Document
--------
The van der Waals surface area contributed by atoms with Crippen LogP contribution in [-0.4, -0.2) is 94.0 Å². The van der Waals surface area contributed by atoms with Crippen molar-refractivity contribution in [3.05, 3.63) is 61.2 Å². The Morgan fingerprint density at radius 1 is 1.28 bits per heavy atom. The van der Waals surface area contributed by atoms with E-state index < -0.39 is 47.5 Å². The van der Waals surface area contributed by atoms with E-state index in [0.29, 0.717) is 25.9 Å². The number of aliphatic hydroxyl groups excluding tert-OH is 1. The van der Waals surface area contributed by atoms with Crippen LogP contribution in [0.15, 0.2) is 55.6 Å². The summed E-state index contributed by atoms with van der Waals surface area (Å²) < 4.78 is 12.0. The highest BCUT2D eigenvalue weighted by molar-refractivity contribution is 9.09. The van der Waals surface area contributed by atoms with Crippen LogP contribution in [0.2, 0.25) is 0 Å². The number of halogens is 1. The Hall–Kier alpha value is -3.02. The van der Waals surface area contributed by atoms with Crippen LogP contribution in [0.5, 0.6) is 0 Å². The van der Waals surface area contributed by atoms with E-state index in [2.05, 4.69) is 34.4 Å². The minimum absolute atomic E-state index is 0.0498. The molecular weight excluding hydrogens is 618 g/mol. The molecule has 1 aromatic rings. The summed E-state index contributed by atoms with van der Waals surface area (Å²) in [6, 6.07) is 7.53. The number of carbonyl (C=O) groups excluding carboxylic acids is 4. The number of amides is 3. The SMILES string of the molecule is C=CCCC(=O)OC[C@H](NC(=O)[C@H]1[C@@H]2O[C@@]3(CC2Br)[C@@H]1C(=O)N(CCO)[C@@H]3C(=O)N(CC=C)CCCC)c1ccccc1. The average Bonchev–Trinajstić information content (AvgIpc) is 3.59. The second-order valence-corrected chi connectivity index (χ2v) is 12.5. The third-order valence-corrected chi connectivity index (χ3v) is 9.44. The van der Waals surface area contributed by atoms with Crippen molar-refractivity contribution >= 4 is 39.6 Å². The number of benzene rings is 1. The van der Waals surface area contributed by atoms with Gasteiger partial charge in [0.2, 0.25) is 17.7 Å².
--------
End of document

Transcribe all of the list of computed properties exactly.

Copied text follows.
The van der Waals surface area contributed by atoms with Crippen LogP contribution in [-0.4, -0.2) is 94.0 Å². The van der Waals surface area contributed by atoms with Crippen molar-refractivity contribution in [3.05, 3.63) is 61.2 Å². The Morgan fingerprint density at radius 1 is 1.28 bits per heavy atom. The van der Waals surface area contributed by atoms with E-state index < -0.39 is 47.5 Å². The van der Waals surface area contributed by atoms with E-state index in [0.29, 0.717) is 25.9 Å². The number of aliphatic hydroxyl groups excluding tert-OH is 1. The van der Waals surface area contributed by atoms with Crippen LogP contribution in [0.15, 0.2) is 55.6 Å². The summed E-state index contributed by atoms with van der Waals surface area (Å²) < 4.78 is 12.0. The highest BCUT2D eigenvalue weighted by molar-refractivity contribution is 9.09. The van der Waals surface area contributed by atoms with Crippen LogP contribution in [0.2, 0.25) is 0 Å². The number of halogens is 1. The Hall–Kier alpha value is -3.02. The van der Waals surface area contributed by atoms with Crippen LogP contribution in [0.5, 0.6) is 0 Å². The van der Waals surface area contributed by atoms with E-state index in [2.05, 4.69) is 34.4 Å². The minimum absolute atomic E-state index is 0.0498. The molecular weight excluding hydrogens is 618 g/mol. The molecule has 1 aromatic rings. The summed E-state index contributed by atoms with van der Waals surface area (Å²) in [6, 6.07) is 7.53. The number of carbonyl (C=O) groups excluding carboxylic acids is 4. The number of amides is 3. The SMILES string of the molecule is C=CCCC(=O)OC[C@H](NC(=O)[C@H]1[C@@H]2O[C@@]3(CC2Br)[C@@H]1C(=O)N(CCO)[C@@H]3C(=O)N(CC=C)CCCC)c1ccccc1. The average Bonchev–Trinajstić information content (AvgIpc) is 3.59. The second-order valence-corrected chi connectivity index (χ2v) is 12.5. The third-order valence-corrected chi connectivity index (χ3v) is 9.44. The van der Waals surface area contributed by atoms with Crippen molar-refractivity contribution >= 4 is 39.6 Å². The number of benzene rings is 1. The van der Waals surface area contributed by atoms with Gasteiger partial charge in [0.2, 0.25) is 17.7 Å².